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Ochres -

T he Ochre is a natural earth containing silica and clay tinted by hydrous forms of iron oxide, such as yellow-brown limonite or brown-yellow to green-yellow goethite, and traces of gypsum or manganese carbonate. Limonite is a general term used to describe all forms of hydrated iron oxide minerals (FeO(OH)) that occur as natural clay or earth. Limonite includes the minerals goethite, akaganeite and lepidocrocite. To be considered an ochre, the content of iron oxide must not be less than 12%. Depending upon the content of hydrated iron oxide, the color of ochre varies from light yellow to golden to orange. The higher the content of iron oxide in an ochre the greater its tinting strength and hiding power. Most yellow ochres are normally not calcined as heat does relatively little to alter their color. Like red iron oxides (hematite), they are found around the world and have been used as pigments since prehistory. Depending upon the colour, the ochres are called red ochre, yellow ochre, green earths, sienna, umber and by various other names. In addition to red ochre, the red oxide of iron, commonly called 'red oxide', is an important natural pigment. It results from the alteration of hematite and ferruginous laterite and consists essentially of Fe2O3 having pigmentary quality .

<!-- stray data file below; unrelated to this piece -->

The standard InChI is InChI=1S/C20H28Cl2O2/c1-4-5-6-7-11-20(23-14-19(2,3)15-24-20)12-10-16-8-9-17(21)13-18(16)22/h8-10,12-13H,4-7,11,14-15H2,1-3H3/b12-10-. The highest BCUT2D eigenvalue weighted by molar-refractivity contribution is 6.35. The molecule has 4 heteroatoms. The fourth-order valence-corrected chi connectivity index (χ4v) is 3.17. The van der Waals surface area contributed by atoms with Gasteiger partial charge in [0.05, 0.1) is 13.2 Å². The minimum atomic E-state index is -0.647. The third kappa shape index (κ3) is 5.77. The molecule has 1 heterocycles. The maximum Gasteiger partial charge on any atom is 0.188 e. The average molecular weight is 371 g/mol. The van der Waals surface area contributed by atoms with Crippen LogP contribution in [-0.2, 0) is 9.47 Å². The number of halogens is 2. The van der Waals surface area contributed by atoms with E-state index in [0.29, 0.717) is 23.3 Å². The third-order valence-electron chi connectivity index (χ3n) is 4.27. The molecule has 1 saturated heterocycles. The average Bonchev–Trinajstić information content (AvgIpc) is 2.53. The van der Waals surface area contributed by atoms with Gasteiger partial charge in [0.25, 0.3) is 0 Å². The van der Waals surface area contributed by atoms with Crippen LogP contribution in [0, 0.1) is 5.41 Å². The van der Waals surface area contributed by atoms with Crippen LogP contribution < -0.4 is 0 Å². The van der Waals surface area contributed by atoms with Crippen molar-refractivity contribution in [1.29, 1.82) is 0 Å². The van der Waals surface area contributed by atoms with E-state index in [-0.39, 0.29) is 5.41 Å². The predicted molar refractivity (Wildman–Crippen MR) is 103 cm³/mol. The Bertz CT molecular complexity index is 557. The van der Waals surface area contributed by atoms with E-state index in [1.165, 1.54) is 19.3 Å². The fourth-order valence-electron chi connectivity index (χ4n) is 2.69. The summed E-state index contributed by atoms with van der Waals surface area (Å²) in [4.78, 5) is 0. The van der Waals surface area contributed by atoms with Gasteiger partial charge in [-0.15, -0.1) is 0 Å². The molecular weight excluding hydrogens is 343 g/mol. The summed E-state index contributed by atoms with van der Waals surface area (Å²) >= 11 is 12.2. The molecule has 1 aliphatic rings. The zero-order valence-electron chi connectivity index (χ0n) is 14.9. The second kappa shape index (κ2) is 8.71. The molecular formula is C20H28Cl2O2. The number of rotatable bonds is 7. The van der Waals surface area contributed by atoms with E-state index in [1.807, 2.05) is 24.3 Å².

The staining power, brilliance and fineness of texture are the main properties by which an ochre is judged for its quality and value in industry. The tint should be wholly of the inorganic ingredient.
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